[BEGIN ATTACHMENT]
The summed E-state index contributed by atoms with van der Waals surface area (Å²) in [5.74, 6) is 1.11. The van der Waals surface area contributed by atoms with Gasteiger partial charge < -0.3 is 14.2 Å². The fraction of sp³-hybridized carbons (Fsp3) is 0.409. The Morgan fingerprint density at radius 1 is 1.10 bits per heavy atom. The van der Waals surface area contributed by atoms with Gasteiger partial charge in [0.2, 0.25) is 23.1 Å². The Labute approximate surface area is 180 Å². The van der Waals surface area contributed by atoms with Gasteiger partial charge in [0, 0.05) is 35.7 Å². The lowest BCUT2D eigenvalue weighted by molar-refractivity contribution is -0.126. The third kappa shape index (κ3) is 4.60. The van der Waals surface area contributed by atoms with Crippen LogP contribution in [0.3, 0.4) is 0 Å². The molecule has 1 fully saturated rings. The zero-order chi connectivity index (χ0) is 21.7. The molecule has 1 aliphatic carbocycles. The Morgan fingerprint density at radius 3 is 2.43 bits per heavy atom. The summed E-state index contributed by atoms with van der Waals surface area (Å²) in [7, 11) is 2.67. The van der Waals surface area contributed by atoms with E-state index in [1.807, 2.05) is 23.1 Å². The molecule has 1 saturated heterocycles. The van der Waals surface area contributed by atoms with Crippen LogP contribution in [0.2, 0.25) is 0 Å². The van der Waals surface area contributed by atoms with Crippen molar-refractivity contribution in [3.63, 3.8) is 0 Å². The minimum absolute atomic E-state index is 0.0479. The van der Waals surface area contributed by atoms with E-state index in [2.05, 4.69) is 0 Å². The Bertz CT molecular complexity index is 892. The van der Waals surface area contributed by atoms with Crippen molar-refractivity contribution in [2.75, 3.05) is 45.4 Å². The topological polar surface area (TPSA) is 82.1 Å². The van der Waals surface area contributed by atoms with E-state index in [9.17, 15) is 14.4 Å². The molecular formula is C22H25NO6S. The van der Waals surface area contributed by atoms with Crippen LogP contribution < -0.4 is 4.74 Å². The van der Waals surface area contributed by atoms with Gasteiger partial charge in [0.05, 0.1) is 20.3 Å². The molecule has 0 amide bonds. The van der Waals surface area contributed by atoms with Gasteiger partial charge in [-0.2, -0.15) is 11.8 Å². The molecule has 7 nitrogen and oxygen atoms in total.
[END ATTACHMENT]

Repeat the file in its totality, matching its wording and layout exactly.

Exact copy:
The summed E-state index contributed by atoms with van der Waals surface area (Å²) in [5.74, 6) is 1.11. The van der Waals surface area contributed by atoms with Gasteiger partial charge < -0.3 is 14.2 Å². The fraction of sp³-hybridized carbons (Fsp3) is 0.409. The Morgan fingerprint density at radius 1 is 1.10 bits per heavy atom. The van der Waals surface area contributed by atoms with Gasteiger partial charge in [0.2, 0.25) is 23.1 Å². The Labute approximate surface area is 180 Å². The van der Waals surface area contributed by atoms with Gasteiger partial charge in [0, 0.05) is 35.7 Å². The lowest BCUT2D eigenvalue weighted by molar-refractivity contribution is -0.126. The third kappa shape index (κ3) is 4.60. The van der Waals surface area contributed by atoms with Crippen LogP contribution in [0.3, 0.4) is 0 Å². The molecule has 1 fully saturated rings. The zero-order chi connectivity index (χ0) is 21.7. The molecule has 1 aliphatic carbocycles. The Morgan fingerprint density at radius 3 is 2.43 bits per heavy atom. The summed E-state index contributed by atoms with van der Waals surface area (Å²) in [7, 11) is 2.67. The van der Waals surface area contributed by atoms with E-state index in [1.807, 2.05) is 23.1 Å². The molecule has 1 saturated heterocycles. The van der Waals surface area contributed by atoms with Crippen LogP contribution in [0.2, 0.25) is 0 Å². The van der Waals surface area contributed by atoms with Crippen molar-refractivity contribution in [3.63, 3.8) is 0 Å². The minimum absolute atomic E-state index is 0.0479. The van der Waals surface area contributed by atoms with E-state index in [2.05, 4.69) is 0 Å². The Bertz CT molecular complexity index is 892. The van der Waals surface area contributed by atoms with Crippen molar-refractivity contribution in [2.75, 3.05) is 45.4 Å². The topological polar surface area (TPSA) is 82.1 Å². The van der Waals surface area contributed by atoms with E-state index in [9.17, 15) is 14.4 Å². The molecular formula is C22H25NO6S. The van der Waals surface area contributed by atoms with Crippen LogP contribution < -0.4 is 4.74 Å². The van der Waals surface area contributed by atoms with Gasteiger partial charge in [0.05, 0.1) is 20.3 Å². The molecule has 0 amide bonds. The van der Waals surface area contributed by atoms with Gasteiger partial charge in [-0.2, -0.15) is 11.8 Å². The molecule has 7 nitrogen and oxygen atoms in total.